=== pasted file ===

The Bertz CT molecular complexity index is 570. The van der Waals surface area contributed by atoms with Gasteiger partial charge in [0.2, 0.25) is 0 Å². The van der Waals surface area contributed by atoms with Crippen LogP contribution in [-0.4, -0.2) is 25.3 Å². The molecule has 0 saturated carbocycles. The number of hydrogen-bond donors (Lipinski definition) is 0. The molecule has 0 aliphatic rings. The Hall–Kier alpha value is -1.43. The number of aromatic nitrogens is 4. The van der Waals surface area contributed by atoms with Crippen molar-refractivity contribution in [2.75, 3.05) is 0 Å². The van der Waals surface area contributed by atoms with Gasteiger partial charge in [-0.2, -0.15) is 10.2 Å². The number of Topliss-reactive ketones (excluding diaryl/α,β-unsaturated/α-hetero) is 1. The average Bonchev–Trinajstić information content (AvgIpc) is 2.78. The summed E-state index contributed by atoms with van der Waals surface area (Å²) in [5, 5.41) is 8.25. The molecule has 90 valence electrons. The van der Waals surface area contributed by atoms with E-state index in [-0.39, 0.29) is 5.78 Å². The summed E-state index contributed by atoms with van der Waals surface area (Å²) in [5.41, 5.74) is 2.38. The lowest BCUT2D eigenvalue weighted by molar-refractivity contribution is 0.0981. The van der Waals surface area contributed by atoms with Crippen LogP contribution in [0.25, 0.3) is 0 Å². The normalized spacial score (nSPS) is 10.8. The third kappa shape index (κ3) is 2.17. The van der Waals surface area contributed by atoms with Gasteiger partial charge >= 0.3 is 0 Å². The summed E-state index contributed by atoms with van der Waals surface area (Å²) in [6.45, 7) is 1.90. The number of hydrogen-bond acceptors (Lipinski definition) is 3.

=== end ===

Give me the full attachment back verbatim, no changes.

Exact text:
The Bertz CT molecular complexity index is 570. The van der Waals surface area contributed by atoms with Gasteiger partial charge in [0.2, 0.25) is 0 Å². The van der Waals surface area contributed by atoms with Crippen LogP contribution in [-0.4, -0.2) is 25.3 Å². The molecule has 0 saturated carbocycles. The number of hydrogen-bond donors (Lipinski definition) is 0. The molecule has 0 aliphatic rings. The Hall–Kier alpha value is -1.43. The number of aromatic nitrogens is 4. The van der Waals surface area contributed by atoms with Crippen molar-refractivity contribution in [2.75, 3.05) is 0 Å². The van der Waals surface area contributed by atoms with Gasteiger partial charge in [-0.2, -0.15) is 10.2 Å². The number of Topliss-reactive ketones (excluding diaryl/α,β-unsaturated/α-hetero) is 1. The average Bonchev–Trinajstić information content (AvgIpc) is 2.78. The summed E-state index contributed by atoms with van der Waals surface area (Å²) in [5, 5.41) is 8.25. The molecule has 90 valence electrons. The van der Waals surface area contributed by atoms with E-state index in [-0.39, 0.29) is 5.78 Å². The summed E-state index contributed by atoms with van der Waals surface area (Å²) in [5.41, 5.74) is 2.38. The lowest BCUT2D eigenvalue weighted by molar-refractivity contribution is 0.0981. The van der Waals surface area contributed by atoms with Crippen LogP contribution in [0.25, 0.3) is 0 Å². The normalized spacial score (nSPS) is 10.8. The third kappa shape index (κ3) is 2.17. The van der Waals surface area contributed by atoms with Gasteiger partial charge >= 0.3 is 0 Å². The summed E-state index contributed by atoms with van der Waals surface area (Å²) in [6.45, 7) is 1.90. The number of hydrogen-bond acceptors (Lipinski definition) is 3.